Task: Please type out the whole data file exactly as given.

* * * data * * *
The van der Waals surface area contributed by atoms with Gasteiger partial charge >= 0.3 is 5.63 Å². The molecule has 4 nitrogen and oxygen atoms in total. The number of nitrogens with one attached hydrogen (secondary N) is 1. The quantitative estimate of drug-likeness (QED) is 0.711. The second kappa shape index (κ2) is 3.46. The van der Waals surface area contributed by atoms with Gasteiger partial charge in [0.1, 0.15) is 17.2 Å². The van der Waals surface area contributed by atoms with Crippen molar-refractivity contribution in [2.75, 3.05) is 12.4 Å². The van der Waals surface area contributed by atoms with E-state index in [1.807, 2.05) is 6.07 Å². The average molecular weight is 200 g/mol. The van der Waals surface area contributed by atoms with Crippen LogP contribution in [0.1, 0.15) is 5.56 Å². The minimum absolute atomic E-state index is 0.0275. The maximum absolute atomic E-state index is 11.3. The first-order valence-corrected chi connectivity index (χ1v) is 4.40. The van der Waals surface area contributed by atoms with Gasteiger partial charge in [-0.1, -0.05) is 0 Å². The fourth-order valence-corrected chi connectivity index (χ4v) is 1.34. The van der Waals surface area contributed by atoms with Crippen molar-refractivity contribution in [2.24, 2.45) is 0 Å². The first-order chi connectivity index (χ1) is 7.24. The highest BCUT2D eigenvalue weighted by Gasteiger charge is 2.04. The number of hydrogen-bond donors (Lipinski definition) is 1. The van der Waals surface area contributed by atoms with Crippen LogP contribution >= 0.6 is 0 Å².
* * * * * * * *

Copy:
The van der Waals surface area contributed by atoms with Gasteiger partial charge >= 0.3 is 5.63 Å². The molecule has 4 nitrogen and oxygen atoms in total. The number of nitrogens with one attached hydrogen (secondary N) is 1. The quantitative estimate of drug-likeness (QED) is 0.711. The second kappa shape index (κ2) is 3.46. The van der Waals surface area contributed by atoms with Gasteiger partial charge in [0.1, 0.15) is 17.2 Å². The van der Waals surface area contributed by atoms with Crippen molar-refractivity contribution in [2.75, 3.05) is 12.4 Å². The van der Waals surface area contributed by atoms with E-state index in [1.807, 2.05) is 6.07 Å². The average molecular weight is 200 g/mol. The van der Waals surface area contributed by atoms with Crippen LogP contribution in [0.1, 0.15) is 5.56 Å². The minimum absolute atomic E-state index is 0.0275. The maximum absolute atomic E-state index is 11.3. The first-order valence-corrected chi connectivity index (χ1v) is 4.40. The van der Waals surface area contributed by atoms with Gasteiger partial charge in [-0.1, -0.05) is 0 Å². The fourth-order valence-corrected chi connectivity index (χ4v) is 1.34. The van der Waals surface area contributed by atoms with Crippen molar-refractivity contribution in [2.24, 2.45) is 0 Å². The first-order chi connectivity index (χ1) is 7.24. The highest BCUT2D eigenvalue weighted by Gasteiger charge is 2.04. The number of hydrogen-bond donors (Lipinski definition) is 1. The van der Waals surface area contributed by atoms with Crippen LogP contribution >= 0.6 is 0 Å².